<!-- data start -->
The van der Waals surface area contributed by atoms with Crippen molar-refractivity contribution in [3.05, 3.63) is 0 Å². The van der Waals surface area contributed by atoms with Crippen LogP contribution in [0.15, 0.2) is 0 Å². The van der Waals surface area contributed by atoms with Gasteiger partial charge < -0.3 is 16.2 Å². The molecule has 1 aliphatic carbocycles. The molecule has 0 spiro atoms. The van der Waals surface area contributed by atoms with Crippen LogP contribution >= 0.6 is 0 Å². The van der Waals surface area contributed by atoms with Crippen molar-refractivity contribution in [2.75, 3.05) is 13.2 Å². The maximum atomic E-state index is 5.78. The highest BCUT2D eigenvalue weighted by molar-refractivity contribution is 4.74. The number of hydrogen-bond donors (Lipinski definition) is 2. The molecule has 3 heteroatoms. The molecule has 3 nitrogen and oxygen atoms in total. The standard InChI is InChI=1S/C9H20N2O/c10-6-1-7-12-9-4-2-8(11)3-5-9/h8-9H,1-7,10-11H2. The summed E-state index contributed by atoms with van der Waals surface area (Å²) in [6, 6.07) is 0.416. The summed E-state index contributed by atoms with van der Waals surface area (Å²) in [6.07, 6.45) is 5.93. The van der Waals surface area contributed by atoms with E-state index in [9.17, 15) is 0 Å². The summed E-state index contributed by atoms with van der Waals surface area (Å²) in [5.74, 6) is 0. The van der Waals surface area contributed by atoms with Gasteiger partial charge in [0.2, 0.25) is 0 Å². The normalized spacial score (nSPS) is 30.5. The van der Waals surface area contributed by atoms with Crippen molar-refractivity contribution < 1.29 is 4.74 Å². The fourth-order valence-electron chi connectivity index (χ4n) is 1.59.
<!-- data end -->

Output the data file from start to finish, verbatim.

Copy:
The van der Waals surface area contributed by atoms with Crippen molar-refractivity contribution in [3.05, 3.63) is 0 Å². The van der Waals surface area contributed by atoms with Crippen LogP contribution in [0.15, 0.2) is 0 Å². The van der Waals surface area contributed by atoms with Gasteiger partial charge < -0.3 is 16.2 Å². The molecule has 1 aliphatic carbocycles. The molecule has 0 spiro atoms. The van der Waals surface area contributed by atoms with Crippen LogP contribution >= 0.6 is 0 Å². The van der Waals surface area contributed by atoms with Crippen molar-refractivity contribution in [2.75, 3.05) is 13.2 Å². The maximum atomic E-state index is 5.78. The highest BCUT2D eigenvalue weighted by molar-refractivity contribution is 4.74. The number of hydrogen-bond donors (Lipinski definition) is 2. The molecule has 3 heteroatoms. The molecule has 3 nitrogen and oxygen atoms in total. The standard InChI is InChI=1S/C9H20N2O/c10-6-1-7-12-9-4-2-8(11)3-5-9/h8-9H,1-7,10-11H2. The summed E-state index contributed by atoms with van der Waals surface area (Å²) in [6, 6.07) is 0.416. The summed E-state index contributed by atoms with van der Waals surface area (Å²) in [6.07, 6.45) is 5.93. The van der Waals surface area contributed by atoms with E-state index in [9.17, 15) is 0 Å². The summed E-state index contributed by atoms with van der Waals surface area (Å²) in [5.74, 6) is 0. The van der Waals surface area contributed by atoms with Gasteiger partial charge in [0.2, 0.25) is 0 Å². The normalized spacial score (nSPS) is 30.5. The van der Waals surface area contributed by atoms with Crippen molar-refractivity contribution < 1.29 is 4.74 Å². The fourth-order valence-electron chi connectivity index (χ4n) is 1.59.